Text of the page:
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African debt: AFRODAD and SADC raise awareness

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African debt: AFRODAD and SADC raise awareness

Between 2004 and 2018, 30 African countries signed resource-backed loans worth 66 billion USD. Now, AFRODAD and SADC are joining forces to strengthen Africa’s debt sustainability by cushioning heavily indebted countries.

Strengthening debt sustainability in Africa

The African Forum and Network on Debt and Development (AFRODAD) has signed a debt sustainability pact with the Southern African Development Community Parliamentary Forum to protect governments from over-indebtedness.

The decision aims to strengthen financial stability and debt management strategies across Africa. The continent’s total external debt reached 1,130 billion USD in October last year. Heavily indebted African countries continue to face difficult trade-offs between costly debt servicing, meeting high development needs and stabilizing national currencies.

Public debt has increased in at least 40 African countries over the past decade. As a result, some face a poor combination of high debt and high development spending needs in the context of fiscal deficits and unfavorable exchange rate pressures.

A plea for better financial policy in Africa

The agreement consolidates the commitment of both organizations to work together to advocate sound financial and debt management policies, particularly in light of the myriad challenges facing African countries. The partnership seeks to reinvigorate its capacity to respond to political, economic, and social imperatives by providing technical assistance to African governments and parliaments.

At the heart of this initiative is the adoption of the SADC Model Public Financial Management (PFM) Act, which lays the foundations for achieving the objectives set out in the Abuja Treaty to establish a sound African financial architecture.

« Effective financial governance is essential for sustainable development and the realization of socio-economic rights. Our collaboration with AFRODAD through this groundbreaking MoU is poised to promote sound financial and debt management practices, laying the foundation for a model climate action act anchored in sustainable financial commitments », says the Secretary General of the SADC Parliamentary Forum, Hon. Boemo Sekgoma.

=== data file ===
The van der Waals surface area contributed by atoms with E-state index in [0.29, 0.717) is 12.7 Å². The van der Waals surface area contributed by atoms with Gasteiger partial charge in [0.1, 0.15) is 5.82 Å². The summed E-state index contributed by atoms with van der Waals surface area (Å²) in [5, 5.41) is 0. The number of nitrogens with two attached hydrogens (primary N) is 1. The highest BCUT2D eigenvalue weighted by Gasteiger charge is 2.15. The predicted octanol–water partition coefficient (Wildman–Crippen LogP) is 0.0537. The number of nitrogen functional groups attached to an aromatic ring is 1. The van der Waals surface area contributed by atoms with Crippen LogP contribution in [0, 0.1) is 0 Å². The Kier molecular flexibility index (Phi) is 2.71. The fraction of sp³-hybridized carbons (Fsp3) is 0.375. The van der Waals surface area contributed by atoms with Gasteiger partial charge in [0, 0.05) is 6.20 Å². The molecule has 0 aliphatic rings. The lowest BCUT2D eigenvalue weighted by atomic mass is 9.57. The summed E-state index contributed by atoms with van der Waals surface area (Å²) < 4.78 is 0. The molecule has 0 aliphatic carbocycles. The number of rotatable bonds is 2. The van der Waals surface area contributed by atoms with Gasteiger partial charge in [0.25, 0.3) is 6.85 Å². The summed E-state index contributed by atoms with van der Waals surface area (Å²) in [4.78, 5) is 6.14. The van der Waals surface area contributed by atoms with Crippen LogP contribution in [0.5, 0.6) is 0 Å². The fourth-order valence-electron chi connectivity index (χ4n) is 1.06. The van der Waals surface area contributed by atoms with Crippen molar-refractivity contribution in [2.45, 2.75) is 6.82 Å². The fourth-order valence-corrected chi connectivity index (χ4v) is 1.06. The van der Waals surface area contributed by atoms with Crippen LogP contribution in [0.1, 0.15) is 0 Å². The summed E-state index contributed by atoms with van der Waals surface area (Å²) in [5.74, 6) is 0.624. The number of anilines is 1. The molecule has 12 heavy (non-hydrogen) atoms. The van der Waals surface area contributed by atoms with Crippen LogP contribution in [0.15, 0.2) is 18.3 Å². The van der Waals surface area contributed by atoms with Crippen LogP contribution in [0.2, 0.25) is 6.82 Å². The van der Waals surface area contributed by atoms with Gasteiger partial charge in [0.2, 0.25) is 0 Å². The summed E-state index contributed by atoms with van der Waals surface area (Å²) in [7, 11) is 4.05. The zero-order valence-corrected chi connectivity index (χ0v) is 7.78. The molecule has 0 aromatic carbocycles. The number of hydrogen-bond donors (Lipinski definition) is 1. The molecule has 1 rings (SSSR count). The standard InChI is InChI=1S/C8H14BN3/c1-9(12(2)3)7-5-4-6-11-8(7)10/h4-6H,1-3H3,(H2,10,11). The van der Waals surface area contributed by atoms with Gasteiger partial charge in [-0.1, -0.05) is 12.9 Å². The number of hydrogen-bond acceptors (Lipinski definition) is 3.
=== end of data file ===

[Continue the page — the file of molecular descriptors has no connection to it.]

Interest rates : The main cause of worsening debts

Debt problems have become more pressing since 2022. In particular, when persistently high inflation prompted major central banks in Africa to embark on the most aggressive monetary tightening campaign in decades. Monetary tightening occurs when central banks raise interest rates.

Since then, global interest rates have risen even higher, pushing up external loan repayments and adding to the debt burden accumulated over the past decade.

AFRODAD’s debt challenges

Echoing Sekgoma’s sentiments, AFRODAD Executive Director Jason Rosario Braganza underscores the transformative potential of the collaboration. « This partnership is a critical step in strengthening our shared commitment to responsible debt management and sound financial systems. By leveraging our collective expertise, we aim to empower parliaments and stakeholders to play a leading role in shaping policies focused on climate action and financial sustainability », he said.

The signing of the MoU is an important step in positioning Africa as a proactive force for sustainable development and climate justice. Through concerted efforts, the SADC Parliamentary Forum and AFRODAD aim to empower governments, engage citizens and elevate good financial governance in Africa as a cornerstone of management across the continent.

Late last year, the President of the African Development Bank Group, Akinwumi Adesina, warned that the tightening of monetary policies in the United States and Europe would lead to higher interest rates. As a result, Africa’s external debt servicing costs have risen significantly.

These combined effects have put 25 African countries at risk of high debt or debt distress. « As a result, external debt service payments due for 16 African countries will rise from 21.2 billion USD in 2022 to 22.3 billion USD in 2023 », Akinwumi said.

China has become a key player in African countries’ debt, with a growing percentage of debt now in the form of resource-backed loans.

Africa’s External Debt Ranking

Kenya ranks third among African countries in terms of public debt to gross domestic product (GDP). According to the World of Statistics, Kenya’s debt-to-GDP ratio is 67.3 %. Eritrea ranks first among the most indebted African countries at 164 %.

Moreover, according to data from the Central Bank of Kenya (CBK), public debt reached USD 73 billion in December. This debt is made up of 36 billion USD in domestic debt, 303 million USD in state-guaranteed debt, and 37 billion USD in foreign debt.

South Africa ranks second among African countries, with 67.4 %. Nigeria ranks fourth with 38 %, the only four countries on the list. On the other hand, the Democratic Republic of Congo has the lowest public debt/GDP ratio in Africa, at 15.2 %. Burundi follows closely at 15.9 % and Botswana at 18.2 %.

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